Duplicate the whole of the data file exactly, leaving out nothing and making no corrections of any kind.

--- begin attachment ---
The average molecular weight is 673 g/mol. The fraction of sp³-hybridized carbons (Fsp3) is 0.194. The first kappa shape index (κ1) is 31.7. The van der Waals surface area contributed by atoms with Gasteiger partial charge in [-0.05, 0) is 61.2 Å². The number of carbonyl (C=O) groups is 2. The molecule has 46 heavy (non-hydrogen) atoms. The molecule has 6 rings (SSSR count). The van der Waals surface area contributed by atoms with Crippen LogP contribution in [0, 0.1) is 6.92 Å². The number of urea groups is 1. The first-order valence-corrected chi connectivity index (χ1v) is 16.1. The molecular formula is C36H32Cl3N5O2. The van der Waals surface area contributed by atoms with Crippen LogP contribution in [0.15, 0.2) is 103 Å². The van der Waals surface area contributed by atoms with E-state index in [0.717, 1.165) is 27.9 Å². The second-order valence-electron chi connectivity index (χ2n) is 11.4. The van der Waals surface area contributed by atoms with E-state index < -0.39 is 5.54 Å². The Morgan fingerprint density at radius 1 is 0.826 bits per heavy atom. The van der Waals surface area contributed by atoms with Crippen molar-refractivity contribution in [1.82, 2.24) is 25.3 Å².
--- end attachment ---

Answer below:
The average molecular weight is 673 g/mol. The fraction of sp³-hybridized carbons (Fsp3) is 0.194. The first kappa shape index (κ1) is 31.7. The van der Waals surface area contributed by atoms with Gasteiger partial charge in [-0.05, 0) is 61.2 Å². The number of carbonyl (C=O) groups is 2. The molecule has 46 heavy (non-hydrogen) atoms. The molecule has 6 rings (SSSR count). The van der Waals surface area contributed by atoms with Crippen LogP contribution in [0, 0.1) is 6.92 Å². The number of urea groups is 1. The first-order valence-corrected chi connectivity index (χ1v) is 16.1. The molecular formula is C36H32Cl3N5O2. The van der Waals surface area contributed by atoms with Crippen LogP contribution in [0.15, 0.2) is 103 Å². The van der Waals surface area contributed by atoms with E-state index in [0.717, 1.165) is 27.9 Å². The second-order valence-electron chi connectivity index (χ2n) is 11.4. The van der Waals surface area contributed by atoms with E-state index < -0.39 is 5.54 Å². The Morgan fingerprint density at radius 1 is 0.826 bits per heavy atom. The van der Waals surface area contributed by atoms with Crippen molar-refractivity contribution in [1.82, 2.24) is 25.3 Å².